The Unites States District Court for the Northern District of California recently found that 10b-5 litigation regarding Elon Musk’s tweets could move forward after reviewing a motion to dismiss in In Re Tesla Inc. Securities Litigation.
Mr. Musk famously tweeted “Am considering taking Tesla private at $420. Funding secured.” Mr. Musk later responded to comments related to his tweet and also posted new tweets on the subject. Tesla’s Senior Director of Investor Relations received three e-mails inquiring about Mr. Musk’s tweets. One response given was “I can only say that the first Tweet clearly stated that ‘financing is secured.’ Yes, there is a firm offer.”
Tweet is Actionable
The Court rejected the defendants’ argument that the tweet was not false and misleading. Among other things, the Court found even if the entire tweet is deemed an opinion about the future funding, that would not insulate the tweet from scrutiny; a statement of opinion can be deemed misleading if it conveys facts, and this is especially so when the opinion contains highly specific facts—e.g., here, the specific price of $420. Because Mr. Musk, the CEO of Tesla, included the highly-specific price of $420 at which shares would be bought for the going-private transaction, and because his tweet followed with “funding secured,” a reasonable investor would have interpreted it as something more than a speculative amorphous opinion about future possibilities. Instead, it can be read as implying a more concrete state of affairs.
The Court also noted many investors and analysts did not read the tweet as a speculative statement of opinion. In addition Tesla’s own Senior Director of Investor Relations informed analysts that Mr. Musk’s tweet was correct, that there was a “firm offer” that was “as firm as it gets.”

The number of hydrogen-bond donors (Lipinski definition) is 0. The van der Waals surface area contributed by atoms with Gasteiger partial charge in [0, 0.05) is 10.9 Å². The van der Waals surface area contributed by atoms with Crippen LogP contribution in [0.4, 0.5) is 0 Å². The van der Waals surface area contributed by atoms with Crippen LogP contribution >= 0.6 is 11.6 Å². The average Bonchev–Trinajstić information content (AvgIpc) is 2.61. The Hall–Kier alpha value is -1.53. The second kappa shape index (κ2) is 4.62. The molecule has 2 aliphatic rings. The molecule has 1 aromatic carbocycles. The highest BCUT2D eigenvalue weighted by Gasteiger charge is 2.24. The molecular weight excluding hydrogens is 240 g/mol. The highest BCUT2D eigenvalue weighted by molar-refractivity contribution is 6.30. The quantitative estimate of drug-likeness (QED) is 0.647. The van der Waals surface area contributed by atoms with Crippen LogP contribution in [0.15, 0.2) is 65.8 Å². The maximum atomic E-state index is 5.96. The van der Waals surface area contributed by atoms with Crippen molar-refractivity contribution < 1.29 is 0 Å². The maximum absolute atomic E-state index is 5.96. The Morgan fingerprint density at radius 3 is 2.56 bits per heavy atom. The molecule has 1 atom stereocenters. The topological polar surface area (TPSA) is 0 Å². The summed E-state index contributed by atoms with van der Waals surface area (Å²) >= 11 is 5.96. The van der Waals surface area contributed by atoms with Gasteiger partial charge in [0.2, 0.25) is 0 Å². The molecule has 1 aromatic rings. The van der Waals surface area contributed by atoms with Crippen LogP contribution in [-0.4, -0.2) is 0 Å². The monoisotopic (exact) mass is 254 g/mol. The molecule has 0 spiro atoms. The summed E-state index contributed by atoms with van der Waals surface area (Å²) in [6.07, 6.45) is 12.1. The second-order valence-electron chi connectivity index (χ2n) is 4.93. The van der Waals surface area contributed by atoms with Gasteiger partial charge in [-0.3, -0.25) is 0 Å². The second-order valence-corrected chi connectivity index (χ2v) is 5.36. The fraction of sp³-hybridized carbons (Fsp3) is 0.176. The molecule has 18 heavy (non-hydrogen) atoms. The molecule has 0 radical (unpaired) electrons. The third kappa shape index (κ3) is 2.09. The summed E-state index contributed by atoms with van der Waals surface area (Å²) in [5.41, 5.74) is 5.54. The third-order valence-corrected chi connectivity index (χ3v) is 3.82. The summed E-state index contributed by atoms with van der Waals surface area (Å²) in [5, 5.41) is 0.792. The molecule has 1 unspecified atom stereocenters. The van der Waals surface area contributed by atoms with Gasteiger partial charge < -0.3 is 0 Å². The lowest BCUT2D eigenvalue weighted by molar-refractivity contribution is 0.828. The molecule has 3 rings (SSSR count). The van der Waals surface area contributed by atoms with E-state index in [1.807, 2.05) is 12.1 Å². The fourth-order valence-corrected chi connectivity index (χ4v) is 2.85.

Defendants argued that Mr. Musk’s statements were not actionable against Tesla as a matter of law because it did not have ultimate authority over the statement, its content, or how to communicate it. The Court rejected arguments that Janus precluded the action against Tesla. The Court noted the “issue here is whether liability attaches to a company for statements made by its own CEO. It is beyond dispute that a corporation can be liable for the fraud committed by its officers, so long as the officer commits it within the scope of his or her employment. Janus did not change that.”
The Court rejected Defendants argument that Mr. Musk spoke as a potential bidder and not as the CEO of Tesla. Tesla had previously filed a Form 8-K discussing channels through which it releases material news which stated “For additional information, please follow Elon Musk’s and Tesla’s Twitter accounts: twitter.com/elonmusk and twitter.com/TeslaMotors.”
The Court only ruled on Tesla’s motion to dismiss and has not found that any Defendants violated the law.